216 F.3d 521 (5th Cir. 2000), 99-20524, Smith v Johnson
|Citation:||216 F.3d 521|
|Party Name:||GRAYLING LAMAR SMITH, Petitioner-Appellant, v. GARY L. JOHNSON, DIRECTOR, TEXAS DEPARTMENT OF CRIMINAL JUSTICE, INSTITUTIONAL DIVISION, Respondent-Appellee.|
|Case Date:||July 12, 2000|
|Court:||United States Courts of Appeals, Court of Appeals for the Fifth Circuit|
Appeal from the United States District Court for the Southern District of Texas
Before HIGGINBOTHAM, DeMOSS, and STEWART, Circuit Judges.
Grayling Lamar Smith appeals the district court's dismissal of his petition for habeas relief. For the following reasons, we AFFIRM.
A jury found Grayling Lamar Smith guilty of possession with intent to deliver a controlled substance, and he was sentenced to 99 years' imprisonment. The Texas Court of Appeals affirmed the conviction and sentence.
Smith filed a state habeas petition in which he alleged that his appellate counsel was ineffective for failing to advise him that his direct appeal had been affirmed, which prevented him from filing a timely petition for discretionary review (PDR). The Texas Court of Criminal Appeals granted the petition on that claim and granted Smith leave to file an out-of-time PDR, but then refused review.
Smith filed a second state habeas petition, in which he argued that his trial attorney was ineffective for failing to inform him of the State's plea offer of twenty-five years' imprisonment. The state trial court rejected Smith's petition on the merits, but the Texas Court of Criminal Appeals dismissed the petition as successive pursuant to article 11.07 § 4 of the Texas Criminal Procedure Code. Smith then filed a third state habeas petition, which was similarly dismissed.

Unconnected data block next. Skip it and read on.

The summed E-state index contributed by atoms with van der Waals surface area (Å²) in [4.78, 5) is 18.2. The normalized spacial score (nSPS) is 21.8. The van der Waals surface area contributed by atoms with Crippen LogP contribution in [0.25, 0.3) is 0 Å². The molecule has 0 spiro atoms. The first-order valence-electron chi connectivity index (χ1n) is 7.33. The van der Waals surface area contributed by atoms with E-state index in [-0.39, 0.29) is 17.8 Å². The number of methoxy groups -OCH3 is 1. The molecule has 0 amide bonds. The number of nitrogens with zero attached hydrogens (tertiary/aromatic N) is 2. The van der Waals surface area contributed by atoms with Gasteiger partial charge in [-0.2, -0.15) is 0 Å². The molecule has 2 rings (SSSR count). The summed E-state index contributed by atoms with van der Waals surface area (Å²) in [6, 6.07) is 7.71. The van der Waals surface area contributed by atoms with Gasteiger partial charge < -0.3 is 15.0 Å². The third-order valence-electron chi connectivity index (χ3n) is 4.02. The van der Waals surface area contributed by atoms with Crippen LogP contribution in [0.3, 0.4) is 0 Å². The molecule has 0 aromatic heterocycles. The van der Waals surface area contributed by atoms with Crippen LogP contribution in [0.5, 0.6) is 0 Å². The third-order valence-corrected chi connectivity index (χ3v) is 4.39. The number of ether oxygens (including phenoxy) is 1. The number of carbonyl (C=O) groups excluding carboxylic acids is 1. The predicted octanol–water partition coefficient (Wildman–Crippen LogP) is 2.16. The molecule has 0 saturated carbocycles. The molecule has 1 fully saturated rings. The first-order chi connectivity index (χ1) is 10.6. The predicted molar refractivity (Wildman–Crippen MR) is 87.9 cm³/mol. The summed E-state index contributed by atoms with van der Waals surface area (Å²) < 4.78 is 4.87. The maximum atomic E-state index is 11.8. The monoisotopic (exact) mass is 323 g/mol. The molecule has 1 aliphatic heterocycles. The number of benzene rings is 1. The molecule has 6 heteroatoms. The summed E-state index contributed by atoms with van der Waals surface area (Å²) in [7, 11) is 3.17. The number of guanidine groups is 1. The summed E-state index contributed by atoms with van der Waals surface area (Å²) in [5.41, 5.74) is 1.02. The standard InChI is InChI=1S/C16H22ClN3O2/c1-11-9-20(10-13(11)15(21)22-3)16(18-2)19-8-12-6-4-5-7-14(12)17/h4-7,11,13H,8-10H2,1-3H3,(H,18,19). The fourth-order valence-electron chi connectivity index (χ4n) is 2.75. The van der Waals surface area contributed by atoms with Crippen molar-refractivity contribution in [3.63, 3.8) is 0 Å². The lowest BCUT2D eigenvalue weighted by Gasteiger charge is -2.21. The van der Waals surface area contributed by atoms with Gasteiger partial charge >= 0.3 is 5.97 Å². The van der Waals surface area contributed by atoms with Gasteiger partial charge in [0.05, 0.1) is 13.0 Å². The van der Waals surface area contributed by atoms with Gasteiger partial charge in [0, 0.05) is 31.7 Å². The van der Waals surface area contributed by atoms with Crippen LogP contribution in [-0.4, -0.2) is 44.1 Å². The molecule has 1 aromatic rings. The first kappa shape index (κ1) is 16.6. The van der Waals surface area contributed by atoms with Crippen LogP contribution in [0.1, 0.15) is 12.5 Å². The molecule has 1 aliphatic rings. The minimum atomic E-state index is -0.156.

Smith then filed the instant federal habeas petition in which he alleged that (1) the evidence was insufficient; (2) his counsel was ineffective for failing to advise him of a plea offer from the State, for failing
"to advance material witnesses" who were not present for trial, and for failing to object to the improperly pleaded enhancement paragraph; and (3) the state trial court had erred when it failed to suppress evidence seized by the arresting officer. Smith also argued that his petition was timely filed because the limitations period was tolled while the second and third state habeas petitions were pending.
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